All staff who can work at home should continue to do so. Only with an explicit request from a supervisor should a staff member return to campus. For more information, review COVID-19 Workplace Guidance.
Cybersecurity begins with you
October 4, 2019
National Cybersecurity Awareness Month has officially begun yet protecting Yale’s data — and your own personal information — is a year-round job. Staying cybersecure is especially important as the lines between our work and personal lives become increasingly blurred. IT Cybersecurity has suggested four basic steps for each of us to practice this month:
- Spot the spoof.
Be wary of unexpected emails. Do not trust email that asks you to enter or verify personal information in reply to the message itself or through a website. Attackers hide their true identities to “spoof” users into clicking malicious links.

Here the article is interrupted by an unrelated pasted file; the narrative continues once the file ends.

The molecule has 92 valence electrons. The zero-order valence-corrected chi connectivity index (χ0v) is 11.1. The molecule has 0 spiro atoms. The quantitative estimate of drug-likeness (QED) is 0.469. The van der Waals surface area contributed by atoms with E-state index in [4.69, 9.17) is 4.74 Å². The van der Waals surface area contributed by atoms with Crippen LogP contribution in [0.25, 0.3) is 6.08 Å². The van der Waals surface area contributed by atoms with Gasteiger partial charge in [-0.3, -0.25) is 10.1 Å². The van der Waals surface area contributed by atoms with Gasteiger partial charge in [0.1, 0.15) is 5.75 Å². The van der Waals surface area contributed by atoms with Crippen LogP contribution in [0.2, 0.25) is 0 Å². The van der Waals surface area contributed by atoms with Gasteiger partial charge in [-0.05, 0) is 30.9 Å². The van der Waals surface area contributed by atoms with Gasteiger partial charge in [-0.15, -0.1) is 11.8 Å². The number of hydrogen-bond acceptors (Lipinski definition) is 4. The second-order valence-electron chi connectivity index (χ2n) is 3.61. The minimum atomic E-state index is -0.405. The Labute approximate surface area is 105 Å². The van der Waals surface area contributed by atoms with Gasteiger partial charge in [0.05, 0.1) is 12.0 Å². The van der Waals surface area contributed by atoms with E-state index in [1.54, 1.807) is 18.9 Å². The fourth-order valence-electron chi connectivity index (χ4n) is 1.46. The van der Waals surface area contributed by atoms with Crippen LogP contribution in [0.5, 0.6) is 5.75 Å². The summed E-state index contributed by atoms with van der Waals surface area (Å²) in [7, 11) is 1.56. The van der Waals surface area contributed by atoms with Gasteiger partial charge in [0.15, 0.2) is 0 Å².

Get Cybersecure to report Spam or Phising
- Be safe, not sorry.
Back up your data regularly. Use an encrypted USB whenever possible and avoid using unfamiliar portable media (USBs). Report lost devices containing Yale data immediately.
Get Cybersecure to report lost or stolen data devices.
- Working off campus? Safeguard your data.
Use Multi-Factor Authentication (MFA) to protect your intellectual property, personal information, and Yale’s data. Be wary of public wireless networks, which are major targets for cybercrime. Switch off Wi-Fi and/or Bluetooth when not in use.
Get Cybersecure to Use Yale’s Multifactor Authentication (MFA) Service
- Create, store, and transmit Yale information securely.
Everyone must assure the confidentiality, integrity, and availability of Yale data, and ensure compliance with the law. Yale has three levels of security risk—Low, Moderate, or High—for the type of information (data) you work with daily. Find out your level of data classification and the minimum security standards that apply.
Get Cybersecure to protect your data.
For additional cybersecurity tips and information, visit IT at Yale Cybersecurity Topics.